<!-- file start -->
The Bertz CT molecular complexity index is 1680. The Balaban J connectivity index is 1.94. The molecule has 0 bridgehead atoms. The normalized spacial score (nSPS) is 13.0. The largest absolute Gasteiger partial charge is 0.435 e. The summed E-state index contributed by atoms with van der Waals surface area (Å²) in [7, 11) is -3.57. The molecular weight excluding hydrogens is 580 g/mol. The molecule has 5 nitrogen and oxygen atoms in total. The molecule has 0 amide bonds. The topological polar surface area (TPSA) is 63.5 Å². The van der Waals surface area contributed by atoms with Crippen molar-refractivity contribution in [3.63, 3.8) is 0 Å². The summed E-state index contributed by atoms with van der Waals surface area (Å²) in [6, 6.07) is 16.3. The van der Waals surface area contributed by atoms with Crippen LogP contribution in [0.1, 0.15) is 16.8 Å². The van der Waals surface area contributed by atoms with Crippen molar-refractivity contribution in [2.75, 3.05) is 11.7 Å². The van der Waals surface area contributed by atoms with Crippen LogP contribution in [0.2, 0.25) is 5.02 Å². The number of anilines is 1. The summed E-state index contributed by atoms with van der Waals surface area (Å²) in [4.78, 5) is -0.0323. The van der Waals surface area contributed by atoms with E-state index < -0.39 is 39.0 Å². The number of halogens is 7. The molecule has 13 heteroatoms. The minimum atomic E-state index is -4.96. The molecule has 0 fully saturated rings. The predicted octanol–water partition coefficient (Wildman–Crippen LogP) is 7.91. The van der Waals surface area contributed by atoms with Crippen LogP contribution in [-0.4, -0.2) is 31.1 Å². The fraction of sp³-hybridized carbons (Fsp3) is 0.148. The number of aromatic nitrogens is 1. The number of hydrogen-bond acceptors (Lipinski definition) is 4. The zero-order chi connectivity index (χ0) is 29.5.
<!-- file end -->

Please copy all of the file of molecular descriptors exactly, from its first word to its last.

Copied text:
The Bertz CT molecular complexity index is 1680. The Balaban J connectivity index is 1.94. The molecule has 0 bridgehead atoms. The normalized spacial score (nSPS) is 13.0. The largest absolute Gasteiger partial charge is 0.435 e. The summed E-state index contributed by atoms with van der Waals surface area (Å²) in [7, 11) is -3.57. The molecular weight excluding hydrogens is 580 g/mol. The molecule has 5 nitrogen and oxygen atoms in total. The molecule has 0 amide bonds. The topological polar surface area (TPSA) is 63.5 Å². The van der Waals surface area contributed by atoms with Crippen molar-refractivity contribution in [3.63, 3.8) is 0 Å². The summed E-state index contributed by atoms with van der Waals surface area (Å²) in [6, 6.07) is 16.3. The van der Waals surface area contributed by atoms with Crippen LogP contribution in [0.1, 0.15) is 16.8 Å². The van der Waals surface area contributed by atoms with Crippen molar-refractivity contribution in [2.75, 3.05) is 11.7 Å². The van der Waals surface area contributed by atoms with Crippen LogP contribution in [0.2, 0.25) is 5.02 Å². The number of anilines is 1. The summed E-state index contributed by atoms with van der Waals surface area (Å²) in [4.78, 5) is -0.0323. The van der Waals surface area contributed by atoms with E-state index < -0.39 is 39.0 Å². The number of halogens is 7. The molecule has 13 heteroatoms. The minimum atomic E-state index is -4.96. The molecule has 0 fully saturated rings. The predicted octanol–water partition coefficient (Wildman–Crippen LogP) is 7.91. The van der Waals surface area contributed by atoms with Crippen LogP contribution in [-0.4, -0.2) is 31.1 Å². The fraction of sp³-hybridized carbons (Fsp3) is 0.148. The number of aromatic nitrogens is 1. The number of hydrogen-bond acceptors (Lipinski definition) is 4. The zero-order chi connectivity index (χ0) is 29.5.